To Audio, or Not to Audio: That is the Question
Back in January, I decided to have my middle-grade fairy tale, Petrella, the Gillian Princess, which launched in November of 2016, created into an audiobook.
Most publishing experts will tell you that when you’re ready to publish a book, try to have several types of media formats produced so that your designated audience has options to choose for purchase. For example, print, ebook or digital, and now audio, which has been gaining popularity in recent years.
It’s been documented that the audiobook industry is almost a $2 billion dollar industry. (*Resources: Sales of Audiobooks.)
But, as any Indie author who usually has to finance all their publications themselves can attest, it’s not that easy to have multiple media options for your book. It is why I have at least a print and ebook/digital version when I launch a new book.
It was last summer when I was in the midst of editing and re-editing Petrella, the Gillian Princess that I began to take more notice of audiobooks. It all started at my library. At the recommendation of our Children’s Librarian, my daughters discovered “Playaway Audio Books”.
What are Playaway Audio Books? They are little, self-contained devices in which you insert a battery and headphones and are able to listen to a narrated story. We have borrowed so many Playaways from our library ever since; it has allowed my daughters to visualize the story in their minds, giving them another outlet for imagination.
And so, it got me thinking. Since my book was geared toward kids between the ages of 8-13 years old, why not have an audio version of the story?
After having done some research on audibooks in general, and talking with people, I’m finding that audiobooks could be a viable option for those authors looking to gain another audience.
What are the benefits of an Audiobook?
- It’s portable and will work on PC, Tablet, Smartphone, etc.
- You can multi-task. Listen to a book while cooking, driving, cleaning, exercising, etc.
- Allows for a reader/listener to visualize the details of the story.
What are the disadvantages of an Audiobook?
- For those who like to hold a “physical” book, you can’t really hold a digital audiobook. It’s not something you can put on your shelf after you’ve listened to it.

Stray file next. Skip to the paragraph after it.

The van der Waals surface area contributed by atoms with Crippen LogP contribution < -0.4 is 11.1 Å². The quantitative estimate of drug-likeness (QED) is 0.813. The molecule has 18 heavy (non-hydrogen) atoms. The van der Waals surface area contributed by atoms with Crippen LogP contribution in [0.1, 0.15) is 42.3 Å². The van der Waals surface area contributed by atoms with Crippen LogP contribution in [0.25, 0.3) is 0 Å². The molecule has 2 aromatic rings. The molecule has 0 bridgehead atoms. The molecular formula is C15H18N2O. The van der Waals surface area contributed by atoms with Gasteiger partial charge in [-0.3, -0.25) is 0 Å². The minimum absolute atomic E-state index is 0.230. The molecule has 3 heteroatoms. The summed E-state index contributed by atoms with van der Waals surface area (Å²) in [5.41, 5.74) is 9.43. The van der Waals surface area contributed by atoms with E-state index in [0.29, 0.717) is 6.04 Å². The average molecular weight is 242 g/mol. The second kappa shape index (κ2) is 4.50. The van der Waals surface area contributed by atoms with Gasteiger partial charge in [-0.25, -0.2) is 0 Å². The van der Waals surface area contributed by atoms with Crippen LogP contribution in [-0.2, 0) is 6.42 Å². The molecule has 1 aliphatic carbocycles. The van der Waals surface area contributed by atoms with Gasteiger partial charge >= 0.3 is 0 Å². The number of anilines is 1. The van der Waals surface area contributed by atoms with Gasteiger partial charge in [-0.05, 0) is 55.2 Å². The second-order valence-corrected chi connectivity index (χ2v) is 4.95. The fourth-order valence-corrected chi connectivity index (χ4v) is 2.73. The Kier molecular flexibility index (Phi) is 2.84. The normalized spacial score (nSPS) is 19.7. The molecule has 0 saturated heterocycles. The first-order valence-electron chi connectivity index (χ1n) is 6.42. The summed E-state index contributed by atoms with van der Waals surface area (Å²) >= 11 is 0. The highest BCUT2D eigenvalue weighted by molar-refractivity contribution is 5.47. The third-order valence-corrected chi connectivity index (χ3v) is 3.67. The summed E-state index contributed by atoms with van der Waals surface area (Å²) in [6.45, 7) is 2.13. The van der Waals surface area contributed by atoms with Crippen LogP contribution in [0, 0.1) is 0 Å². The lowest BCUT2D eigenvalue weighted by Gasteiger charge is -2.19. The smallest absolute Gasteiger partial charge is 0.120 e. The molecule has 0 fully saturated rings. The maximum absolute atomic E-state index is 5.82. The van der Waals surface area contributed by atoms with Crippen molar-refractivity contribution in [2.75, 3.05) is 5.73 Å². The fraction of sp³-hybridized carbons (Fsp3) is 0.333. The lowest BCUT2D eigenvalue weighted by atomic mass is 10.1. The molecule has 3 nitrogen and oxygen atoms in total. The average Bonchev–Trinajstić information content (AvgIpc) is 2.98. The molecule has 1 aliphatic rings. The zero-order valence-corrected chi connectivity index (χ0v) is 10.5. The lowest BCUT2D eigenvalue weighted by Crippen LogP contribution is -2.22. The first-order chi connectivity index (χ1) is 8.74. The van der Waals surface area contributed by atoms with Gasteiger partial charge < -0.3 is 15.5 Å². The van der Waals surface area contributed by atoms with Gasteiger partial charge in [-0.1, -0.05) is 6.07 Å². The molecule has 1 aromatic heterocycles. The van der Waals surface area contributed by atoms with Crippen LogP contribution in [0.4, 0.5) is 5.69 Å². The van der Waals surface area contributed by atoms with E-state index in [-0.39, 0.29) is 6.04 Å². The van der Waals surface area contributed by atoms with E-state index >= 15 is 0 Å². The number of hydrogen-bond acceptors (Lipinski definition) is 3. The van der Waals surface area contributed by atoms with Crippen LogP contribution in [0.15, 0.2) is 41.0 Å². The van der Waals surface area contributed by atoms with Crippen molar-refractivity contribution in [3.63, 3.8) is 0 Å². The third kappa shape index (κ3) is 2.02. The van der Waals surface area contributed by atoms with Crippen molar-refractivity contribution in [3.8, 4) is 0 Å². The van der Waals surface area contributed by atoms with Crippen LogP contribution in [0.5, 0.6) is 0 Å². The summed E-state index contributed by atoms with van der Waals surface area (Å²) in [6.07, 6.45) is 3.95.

- You need some sort of electronic device in order for it to work.
- For those who like to read words on a page, this is not quite the same.
- For someone who wants to learn new words, unless they have paper and pen, one can’t really underline or write down the words they don’t know. They’d have rewind.
And so, it brings me back to my audiobook. It didn’t take much convincing. My reasons for Audiobook creation are to:
- Utilize another means of reaching my audience with the story.
- Improves listening and pronunciations of new words for the readers/listeners.
- Create alternative options to reading.
“ACX is a marketplace where authors, literary agents, publishers, and other Rights Holders can connect with narrators, engineers, recording studios, and other Producers capable of producing a finished audiobook…
…As the Rights Holder/Author, you choose how you produce your audiobook—whether on your own or by engaging a Producer on ACX—and you choose among two royalty models…
“…If you’re a Producer/Narrator, ACX allows you to post a profile…and audition on ACX for posted titles.”
This is a great site. It gives you step-by-step instructions on how enter your book information and set up the requirements on the type of producer/narrator you are looking for. It explains the different options for hiring a narrator, i.e., payment options (royalty share or flat rate), and their distribution overview.
Once I entered all my book information, I waited for a producer/narrator to contact me. This can take days or months, or longer. It depends. Once I received some offers, I was able to listen to their audio samples, and select the perfect narrator for my book.
The Petrella, the Gillian Princess audiobook launched on May 3th, 2017. Right now, it’s too early to tell whether the audiobook has been a success or failure, even though I’ve received some good traffic.
In the end, I believe it’s not the different media formats that make or break a book, but rather the story itself. I can’t convince you to buy my tale whether it is in a book format, ebook, or audio. Like literary agents, fancying a particular genre is a very personal thing. All that’s left is just to keep writing the best story you possibly can.
Benefits of Audiobooks:
Costs of Audiobook Production:
Sales of Audiobooks: